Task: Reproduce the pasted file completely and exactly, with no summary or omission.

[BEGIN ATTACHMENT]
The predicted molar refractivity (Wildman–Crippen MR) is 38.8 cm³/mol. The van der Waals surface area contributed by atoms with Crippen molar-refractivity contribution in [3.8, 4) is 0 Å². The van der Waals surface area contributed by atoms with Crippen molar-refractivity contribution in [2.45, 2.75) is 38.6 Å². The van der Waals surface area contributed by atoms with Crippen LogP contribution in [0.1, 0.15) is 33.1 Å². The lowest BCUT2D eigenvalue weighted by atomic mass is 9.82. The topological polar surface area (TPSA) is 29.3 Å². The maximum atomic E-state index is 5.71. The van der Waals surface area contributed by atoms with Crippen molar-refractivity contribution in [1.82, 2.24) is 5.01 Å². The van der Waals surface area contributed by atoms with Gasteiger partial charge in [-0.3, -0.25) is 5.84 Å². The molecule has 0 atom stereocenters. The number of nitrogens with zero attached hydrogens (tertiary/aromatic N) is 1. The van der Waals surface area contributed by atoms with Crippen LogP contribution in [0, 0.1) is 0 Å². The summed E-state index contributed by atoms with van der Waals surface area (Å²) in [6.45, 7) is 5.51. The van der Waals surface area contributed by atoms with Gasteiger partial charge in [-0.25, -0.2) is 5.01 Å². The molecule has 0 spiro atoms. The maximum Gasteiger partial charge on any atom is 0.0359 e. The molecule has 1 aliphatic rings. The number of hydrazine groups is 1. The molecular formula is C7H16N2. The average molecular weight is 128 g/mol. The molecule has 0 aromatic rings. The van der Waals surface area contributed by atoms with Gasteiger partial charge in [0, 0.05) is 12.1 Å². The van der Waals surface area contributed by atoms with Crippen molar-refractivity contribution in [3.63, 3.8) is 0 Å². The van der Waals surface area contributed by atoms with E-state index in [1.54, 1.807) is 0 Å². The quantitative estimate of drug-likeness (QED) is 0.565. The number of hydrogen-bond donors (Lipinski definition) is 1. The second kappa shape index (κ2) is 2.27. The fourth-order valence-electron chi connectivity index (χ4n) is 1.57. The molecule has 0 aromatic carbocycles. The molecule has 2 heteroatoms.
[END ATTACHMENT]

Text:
The predicted molar refractivity (Wildman–Crippen MR) is 38.8 cm³/mol. The van der Waals surface area contributed by atoms with Crippen molar-refractivity contribution in [3.8, 4) is 0 Å². The van der Waals surface area contributed by atoms with Crippen molar-refractivity contribution in [2.45, 2.75) is 38.6 Å². The van der Waals surface area contributed by atoms with Crippen LogP contribution in [0.1, 0.15) is 33.1 Å². The lowest BCUT2D eigenvalue weighted by atomic mass is 9.82. The topological polar surface area (TPSA) is 29.3 Å². The maximum atomic E-state index is 5.71. The van der Waals surface area contributed by atoms with Crippen molar-refractivity contribution in [1.82, 2.24) is 5.01 Å². The van der Waals surface area contributed by atoms with Gasteiger partial charge in [-0.3, -0.25) is 5.84 Å². The molecule has 0 atom stereocenters. The number of nitrogens with zero attached hydrogens (tertiary/aromatic N) is 1. The van der Waals surface area contributed by atoms with Crippen LogP contribution in [0, 0.1) is 0 Å². The summed E-state index contributed by atoms with van der Waals surface area (Å²) in [6.45, 7) is 5.51. The van der Waals surface area contributed by atoms with Gasteiger partial charge in [-0.25, -0.2) is 5.01 Å². The molecule has 0 spiro atoms. The maximum Gasteiger partial charge on any atom is 0.0359 e. The molecule has 1 aliphatic rings. The number of hydrazine groups is 1. The molecular formula is C7H16N2. The average molecular weight is 128 g/mol. The molecule has 0 aromatic rings. The van der Waals surface area contributed by atoms with Gasteiger partial charge in [0, 0.05) is 12.1 Å². The van der Waals surface area contributed by atoms with Crippen molar-refractivity contribution in [3.63, 3.8) is 0 Å². The van der Waals surface area contributed by atoms with E-state index in [1.54, 1.807) is 0 Å². The quantitative estimate of drug-likeness (QED) is 0.565. The number of hydrogen-bond donors (Lipinski definition) is 1. The second kappa shape index (κ2) is 2.27. The fourth-order valence-electron chi connectivity index (χ4n) is 1.57. The molecule has 0 aromatic carbocycles. The molecule has 2 heteroatoms.